A recent court decision calls into question the Department of Labor’s 2018 final rule on association health plans (“AHPs”). On March 28, 2019, the United States District Court for the District of Columbia found that the rule’s interpretation of the term “employer” unreasonable and invalidated several components of the previously issued rule, a rule which made it easier to form association health plans.
This decision, and the DOL’s subsequent moves to appeal the decision, creates further uncertainty as to the legality of existing AHPs and the status of AHPs moving forward. On May 13, 2019, the DOL issued further guidance on this matter to clarify how DOL enforcement activities will play out in light of the pending litigation. The DOL stated that it will focus on “ensuring that participants and beneficiaries get their health benefits claims paid as promised, and on reducing the risk of adverse consequences to employer associations [. . .] that relied in good faith on the rule.” Namely, the DOL will not take enforcement actions against associations and employers that acted based on the AHP’s final rule prior to the March 28, 2019 decision.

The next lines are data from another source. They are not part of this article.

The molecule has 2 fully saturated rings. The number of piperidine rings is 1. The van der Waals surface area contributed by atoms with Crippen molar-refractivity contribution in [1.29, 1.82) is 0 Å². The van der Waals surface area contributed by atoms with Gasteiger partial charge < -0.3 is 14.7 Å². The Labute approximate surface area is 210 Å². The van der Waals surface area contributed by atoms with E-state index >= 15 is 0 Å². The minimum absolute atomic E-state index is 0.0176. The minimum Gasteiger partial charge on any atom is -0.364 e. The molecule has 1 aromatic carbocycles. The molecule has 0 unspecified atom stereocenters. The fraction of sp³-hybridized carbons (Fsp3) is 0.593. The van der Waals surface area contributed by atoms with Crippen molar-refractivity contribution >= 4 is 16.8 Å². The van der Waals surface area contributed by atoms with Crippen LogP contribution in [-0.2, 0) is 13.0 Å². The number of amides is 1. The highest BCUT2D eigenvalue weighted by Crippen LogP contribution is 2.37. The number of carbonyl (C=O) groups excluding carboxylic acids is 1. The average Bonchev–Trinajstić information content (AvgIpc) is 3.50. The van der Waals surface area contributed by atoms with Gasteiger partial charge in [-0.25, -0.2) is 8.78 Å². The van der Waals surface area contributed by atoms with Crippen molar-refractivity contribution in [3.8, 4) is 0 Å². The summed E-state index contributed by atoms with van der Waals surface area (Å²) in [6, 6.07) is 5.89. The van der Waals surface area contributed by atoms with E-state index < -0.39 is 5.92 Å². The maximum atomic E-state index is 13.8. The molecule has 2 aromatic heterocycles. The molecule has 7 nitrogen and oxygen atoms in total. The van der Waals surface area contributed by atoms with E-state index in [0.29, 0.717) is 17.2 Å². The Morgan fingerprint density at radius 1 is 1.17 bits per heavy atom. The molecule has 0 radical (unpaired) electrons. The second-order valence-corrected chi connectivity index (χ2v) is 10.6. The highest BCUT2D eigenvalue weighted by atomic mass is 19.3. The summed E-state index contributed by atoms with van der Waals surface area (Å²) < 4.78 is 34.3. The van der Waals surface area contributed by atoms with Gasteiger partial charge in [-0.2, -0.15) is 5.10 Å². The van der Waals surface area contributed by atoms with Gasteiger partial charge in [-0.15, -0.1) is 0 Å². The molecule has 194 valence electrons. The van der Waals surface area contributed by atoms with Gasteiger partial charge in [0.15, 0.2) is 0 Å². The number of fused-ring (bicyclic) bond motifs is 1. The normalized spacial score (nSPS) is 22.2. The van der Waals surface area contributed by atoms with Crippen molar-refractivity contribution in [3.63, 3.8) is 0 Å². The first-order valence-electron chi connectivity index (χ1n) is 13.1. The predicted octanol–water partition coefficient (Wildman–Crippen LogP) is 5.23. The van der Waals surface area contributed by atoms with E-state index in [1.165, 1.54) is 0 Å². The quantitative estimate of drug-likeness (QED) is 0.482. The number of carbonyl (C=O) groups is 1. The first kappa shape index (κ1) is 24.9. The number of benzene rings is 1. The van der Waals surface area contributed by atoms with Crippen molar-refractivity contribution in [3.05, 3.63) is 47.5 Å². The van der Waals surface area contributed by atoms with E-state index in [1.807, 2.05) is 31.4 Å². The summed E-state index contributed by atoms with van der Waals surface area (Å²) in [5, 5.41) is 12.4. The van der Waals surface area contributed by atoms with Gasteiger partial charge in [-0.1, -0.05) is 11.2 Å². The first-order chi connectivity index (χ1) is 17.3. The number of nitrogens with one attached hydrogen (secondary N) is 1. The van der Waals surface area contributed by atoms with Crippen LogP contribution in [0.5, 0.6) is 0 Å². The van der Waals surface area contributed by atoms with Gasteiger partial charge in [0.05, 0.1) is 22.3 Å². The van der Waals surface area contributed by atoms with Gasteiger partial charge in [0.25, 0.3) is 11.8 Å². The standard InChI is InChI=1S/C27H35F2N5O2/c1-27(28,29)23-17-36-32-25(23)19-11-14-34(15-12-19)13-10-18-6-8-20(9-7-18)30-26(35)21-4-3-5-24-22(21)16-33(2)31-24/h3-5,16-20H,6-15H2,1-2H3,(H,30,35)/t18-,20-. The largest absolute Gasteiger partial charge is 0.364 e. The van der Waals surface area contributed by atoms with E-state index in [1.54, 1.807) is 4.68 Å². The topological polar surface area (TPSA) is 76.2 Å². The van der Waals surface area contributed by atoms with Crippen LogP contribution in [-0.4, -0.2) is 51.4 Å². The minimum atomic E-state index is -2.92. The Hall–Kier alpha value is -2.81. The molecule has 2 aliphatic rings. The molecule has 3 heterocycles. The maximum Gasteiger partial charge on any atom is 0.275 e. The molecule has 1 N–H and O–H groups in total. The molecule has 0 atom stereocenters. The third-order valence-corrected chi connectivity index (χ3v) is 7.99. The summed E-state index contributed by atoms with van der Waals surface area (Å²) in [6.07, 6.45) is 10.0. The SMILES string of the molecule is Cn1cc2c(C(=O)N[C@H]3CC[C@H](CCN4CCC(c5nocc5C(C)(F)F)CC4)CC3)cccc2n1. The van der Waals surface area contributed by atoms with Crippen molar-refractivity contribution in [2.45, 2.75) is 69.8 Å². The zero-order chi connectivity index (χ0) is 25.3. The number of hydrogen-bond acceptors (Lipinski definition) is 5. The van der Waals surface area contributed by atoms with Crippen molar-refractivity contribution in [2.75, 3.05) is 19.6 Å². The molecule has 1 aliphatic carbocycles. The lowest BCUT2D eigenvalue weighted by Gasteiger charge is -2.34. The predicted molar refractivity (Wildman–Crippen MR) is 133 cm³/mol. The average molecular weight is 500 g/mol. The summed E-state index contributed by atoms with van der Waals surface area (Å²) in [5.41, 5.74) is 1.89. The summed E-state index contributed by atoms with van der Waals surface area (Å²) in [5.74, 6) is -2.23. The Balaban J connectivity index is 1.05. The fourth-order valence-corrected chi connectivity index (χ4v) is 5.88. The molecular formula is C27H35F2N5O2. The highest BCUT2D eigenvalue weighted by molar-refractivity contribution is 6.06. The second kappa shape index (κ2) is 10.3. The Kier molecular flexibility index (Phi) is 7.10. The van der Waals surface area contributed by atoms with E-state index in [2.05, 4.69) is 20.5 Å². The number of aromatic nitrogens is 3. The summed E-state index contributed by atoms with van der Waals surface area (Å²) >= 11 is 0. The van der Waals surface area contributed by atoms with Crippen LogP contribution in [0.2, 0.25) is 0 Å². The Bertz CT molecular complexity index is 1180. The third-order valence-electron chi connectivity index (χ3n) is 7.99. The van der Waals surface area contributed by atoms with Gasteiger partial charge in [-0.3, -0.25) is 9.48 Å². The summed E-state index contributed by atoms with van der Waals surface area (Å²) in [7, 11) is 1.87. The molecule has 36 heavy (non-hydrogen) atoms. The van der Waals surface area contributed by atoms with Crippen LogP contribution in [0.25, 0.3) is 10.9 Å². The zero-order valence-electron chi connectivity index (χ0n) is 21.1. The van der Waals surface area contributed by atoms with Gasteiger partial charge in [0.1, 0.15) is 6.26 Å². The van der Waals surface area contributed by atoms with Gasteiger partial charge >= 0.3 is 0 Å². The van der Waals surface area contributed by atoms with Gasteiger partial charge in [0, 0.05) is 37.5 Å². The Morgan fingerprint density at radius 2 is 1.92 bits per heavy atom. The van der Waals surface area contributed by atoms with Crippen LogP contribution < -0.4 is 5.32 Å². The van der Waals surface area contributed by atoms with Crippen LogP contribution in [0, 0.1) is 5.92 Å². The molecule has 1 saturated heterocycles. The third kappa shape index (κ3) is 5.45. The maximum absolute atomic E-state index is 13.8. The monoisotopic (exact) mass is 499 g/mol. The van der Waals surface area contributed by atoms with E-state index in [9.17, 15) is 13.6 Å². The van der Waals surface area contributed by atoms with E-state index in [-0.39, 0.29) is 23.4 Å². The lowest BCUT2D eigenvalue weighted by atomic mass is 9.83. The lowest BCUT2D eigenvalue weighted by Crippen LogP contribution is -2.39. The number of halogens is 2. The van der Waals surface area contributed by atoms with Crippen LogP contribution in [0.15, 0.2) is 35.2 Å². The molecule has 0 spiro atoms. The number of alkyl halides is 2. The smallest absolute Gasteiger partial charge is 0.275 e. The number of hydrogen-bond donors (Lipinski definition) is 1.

However, the DOL’s current stance on AHP enforcement may not be reflected by state-level regulators – and with many states already challenging the DOL’s final rule on AHPs, this may be a major area of concern and uncertainty for current AHP members. Additionally, the March 28, 2019, decision calls into question the future of AHPs as viable options for many employers. It is conceivable that this issue could remain unsettled for some time as the DOL appeals the District Court’s decision and responds to arguments raised by the states who originally challenged the DOL’s final rule on AHPs. The status of this appeal may also be affected by the upcoming 2020 election season and future administration changes– it is entirely possible that the DOL under a different administration will not pursue this appeal or raise the same arguments that have currently been advanced before the District Court.
All of this leaves employers who are currently participating in an AHP or considering moving to an AHP in a difficult position. Prior to making any changes to benefits involving AHPs, employers should work closely with their benefits advisor and legal counsel to assess the risks and opportunities involved and understand that there may not be a final answer on the implementation of the DOL’s final AHP rule for some time.